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Finding Aliens: Shouldn't We Learn From The Past

· Aliens,Extraterrestrial,UFO,Neanderthals,Modern Humans

Credit: Pixabay

I always get excited when I meet new friends, especially those from exotic places. This is because of the stories, adventures, and things that I could learn from them. I bet some of us are this way too, and so it may come as no surprise that people would want to meet beings from another planet or universe. But before we jump to the conclusion on how getting excited about meeting aliens may not be such a great idea, let's briefly go through some interesting facts that are related to this conversation.

Aliens, not to be confused with folks from other countries, in this case, are extraterrestrial beings that have been speculated to exist. The alien existence is supported by the fact that top government officials, scientists, and notable personalities are talking about it; some documentation is also said to exist; and the sizes and the number of discovered galaxies that could potentially host an alien colony to mention these few.

Moreover, stories on aliens encounter abound everywhere from folks seeing and experiencing things that can either be explained by science or logic. For example, according to witnesses, people vanishing from their backyards for months in what seemed like hours; flashing lights in the sky that just mysteriously disappear; dark skies and places being mysterious lit, and orbs of mysterious origin to mention these few.

These alien stories also comprise topics from the popular Roswell alien space crash to government cover-ups and conspiracy theories, including those pertaining to Area 51. Even celebrities and professional folks have been dragged into the conspiracy on the existence of aliens. A recent notable example is Buzz Aldrin, the second man to step on the Moon, who so many news media have reported to have observed an unidentified flying object (UFO). Others like Paul Allen have donated handsomely to the Search for Extraterrestrial Intelligence organization (SETI) in support of their goals. Donations like this and witnesses like Buzz Aldrin and many others make it difficult to doubt the existence of extraterrestrial beings.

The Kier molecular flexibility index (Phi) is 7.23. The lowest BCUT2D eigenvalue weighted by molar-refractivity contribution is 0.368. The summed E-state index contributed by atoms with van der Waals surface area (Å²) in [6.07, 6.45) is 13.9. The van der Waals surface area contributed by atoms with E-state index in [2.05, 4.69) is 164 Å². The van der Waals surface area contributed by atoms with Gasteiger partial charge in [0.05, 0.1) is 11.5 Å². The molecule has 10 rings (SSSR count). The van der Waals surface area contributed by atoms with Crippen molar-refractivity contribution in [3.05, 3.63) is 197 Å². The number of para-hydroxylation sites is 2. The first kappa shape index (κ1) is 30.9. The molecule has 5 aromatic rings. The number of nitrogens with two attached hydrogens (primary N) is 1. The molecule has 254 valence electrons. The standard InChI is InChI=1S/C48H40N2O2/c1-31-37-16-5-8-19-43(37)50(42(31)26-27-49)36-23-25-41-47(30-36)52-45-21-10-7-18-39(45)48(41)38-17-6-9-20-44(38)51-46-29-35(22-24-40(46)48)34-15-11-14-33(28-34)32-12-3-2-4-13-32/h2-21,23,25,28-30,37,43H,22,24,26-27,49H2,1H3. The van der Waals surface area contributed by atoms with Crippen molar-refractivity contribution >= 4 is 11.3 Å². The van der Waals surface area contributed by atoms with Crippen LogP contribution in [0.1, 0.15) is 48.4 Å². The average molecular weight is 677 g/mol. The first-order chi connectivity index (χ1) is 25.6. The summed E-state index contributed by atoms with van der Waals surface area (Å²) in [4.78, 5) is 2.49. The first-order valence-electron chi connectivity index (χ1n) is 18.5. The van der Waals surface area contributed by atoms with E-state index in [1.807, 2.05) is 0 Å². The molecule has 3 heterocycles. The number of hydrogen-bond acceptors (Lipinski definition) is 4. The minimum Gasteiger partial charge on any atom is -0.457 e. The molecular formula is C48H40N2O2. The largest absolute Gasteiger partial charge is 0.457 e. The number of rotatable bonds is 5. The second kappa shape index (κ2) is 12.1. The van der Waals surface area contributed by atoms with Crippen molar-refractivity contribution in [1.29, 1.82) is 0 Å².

But what if aliens really do exist, how would the world take it? Well, a relatively recent study, though questionable, has indicated that instead of people going crazy, rioting and burning down buildings, that they would rather be cool and positive about it. The study, presented at the American Association for the Advancement of Science annual meeting in Austin, Texas, indicated that the discovery would have no societal and psychological implications. However, it would not take a rocket scientist to know people's' reaction if aliens showed up battle ready, just saying.

At this point, one can begin to sense the level of interest geared towards the possibility of finding aliens. I don't know about you, but the fact that most folks are willing to act in such a receptive manner, if aliens are discovered, given all the negative and scary stories that have been told of alien encounters, seems strange from my perspective. But again, the result is from a questionable study. Moreover, saying how one would feel and actually feeling that way when an event presents itself are completely different things. Therefore, I will take the study with a grain of salt.

But what I think should seriously bother every one of us is the more realistic and fact-based conclusion, which is the extinction of the Neanderthals relative to the arrival of modern humans. Did we really have a role to play in what happened to the Neanderthals?

And what is the implication if we did? Now, for the sake of the argument, assume that we are the Neanderthals and the migrating aliens are the modern humans? Couldn't we also become extinct regardless of how friendly the aliens may be? But before these questions are answered, let's take a perfunctory look at the relationship between the Neanderthals and the modern humans.

Neanderthals were prominent in Europe and Asia before the migration of modern human from Africa. And now, the 2 continents and all over the world are dominated by modern humans. The extinction of the Neanderthals 40,000 years ago, according to a previous research, is theorized to be because of one or more of the following factors: epidemic, the cultural and intellectual edge of modern humans over Neanderthals, or perhaps due to climate change. However, a relatively recent study, which involves a computer simulation of millions of assumptions, has indicated that the Neanderthals went extinct because modern humans discovered and started migrating to Europe and Asia from Africa. The same study also concludes that modern humans did not have to migrate en masse to make the extinction possible; a trickle would have the same extinction effect.

So it really does beg this line of thought that if the Neanderthals went extinct after the arrival of modern humans, then why are we bent on finding aliens. Could the same thing not happen to modern humans if aliens discovered earth, and in the worst case scenario if the aliens are hostile and more technologically advanced than we are? But I guess the need to find another home planet as quickly as possible, as the natural resources of the earth may soon reach the limit, exceeds the risks of attracting trouble.

Some food for thoughts for our alien hunters out there.

Cindy Alvarez: A writer, researcher and social media enthusiast. I also love science fictions and chess

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